Going Mobile: Streaming to Mobile Devices


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The challenges of streaming audio to mobile devices and moving vehicles

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Ad-insertion technology is the subject of its own article, and we covered it in "Streaming Audio Ad Insertion" in the September 2010 issue of Radio magazine. However you decide to accomplish that, there will be a point in your content delivery chain that you'll need to get audio into a CPU for generation of said streams. Clearly you'll need a soundcard, and likely some audio processing optimized for lossy codecs. Most likely you'll want to send along metadata as well - at the very least "now playing" information.

One possible choice for those functions is the Orban Opticodec. The Opticodec can be used to generate streams using HTTP, RTP or RTSP, compatible with Winamp/Shoutcast/Icecast, using MP4/AAC or HE-AAC for the lossy codec. Multiple streams can be generated simultaneously on one CPU, and the number of (unicast) streams depends upon the CPU power. I should note also that the Opticodec comes coupled with the Orban PC1101, which not only plays the role of sound card, but audio processor (among other things). You can enter your metadata into the Opticodec by means of a text file, serial connection or Ethernet.

Another option is the Telos ProStream. This is a 1RU device that takes audio in (via Livewire, analog or optionally AES) and generates an MP3 stream, an MPEG-AAC stream or a Wowza stream. On-board audio processing was developed by Omnia. The device has several outputs: one for processed, un-encoded audio, and one with processed, coded audio. It has two Ethernet connections: One is meant for local network connections (including metadata) and the other for the WAN/streaming out. The unit is controlled via a Web browser, though it has front-panel controls in addition.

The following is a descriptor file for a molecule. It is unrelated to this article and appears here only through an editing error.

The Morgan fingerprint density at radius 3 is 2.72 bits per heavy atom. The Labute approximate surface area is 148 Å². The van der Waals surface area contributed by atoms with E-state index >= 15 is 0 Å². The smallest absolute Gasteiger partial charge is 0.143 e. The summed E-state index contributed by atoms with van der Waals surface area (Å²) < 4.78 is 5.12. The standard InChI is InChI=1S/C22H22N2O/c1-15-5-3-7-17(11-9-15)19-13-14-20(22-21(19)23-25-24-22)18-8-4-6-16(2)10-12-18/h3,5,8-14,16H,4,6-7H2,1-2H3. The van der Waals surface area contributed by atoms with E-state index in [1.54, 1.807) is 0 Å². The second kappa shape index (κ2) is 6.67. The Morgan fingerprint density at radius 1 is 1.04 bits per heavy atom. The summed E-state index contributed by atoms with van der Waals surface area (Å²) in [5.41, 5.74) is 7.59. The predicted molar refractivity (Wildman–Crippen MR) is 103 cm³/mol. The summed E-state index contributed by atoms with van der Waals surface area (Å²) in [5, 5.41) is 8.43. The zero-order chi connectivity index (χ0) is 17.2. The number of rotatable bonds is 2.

AudioTX offers Webstream, a 1RU encoder that can play the role of stream generator. This device can encode up to six streams with different format/bit-rate combinations. Two of the lossy codecs available are HE-AAC and MP4/AAC; and it's Winamp/Shoutcast/Icecast capable. Metadata access is via RS-232 or an IP text-based interface. According to AudioTX, you can locate the Webstream at your ISP and stream up to 25,000 users.

If you were to use your own streaming encoder barefoot you would certainly need some sort of outboard audio processing; in that case you might want to consider the Vorsis VP8+ from Wheatstone. It has two processing modes optimized for lossy-codecs used in streaming: MP3/AAC greater-than 48kb/s and MP3/AAC less-than 48kb/s. It's a single rack-unit, with analog and AES inputs, and it's configured via the front-panel or via a computer, using a windows-based GUI.

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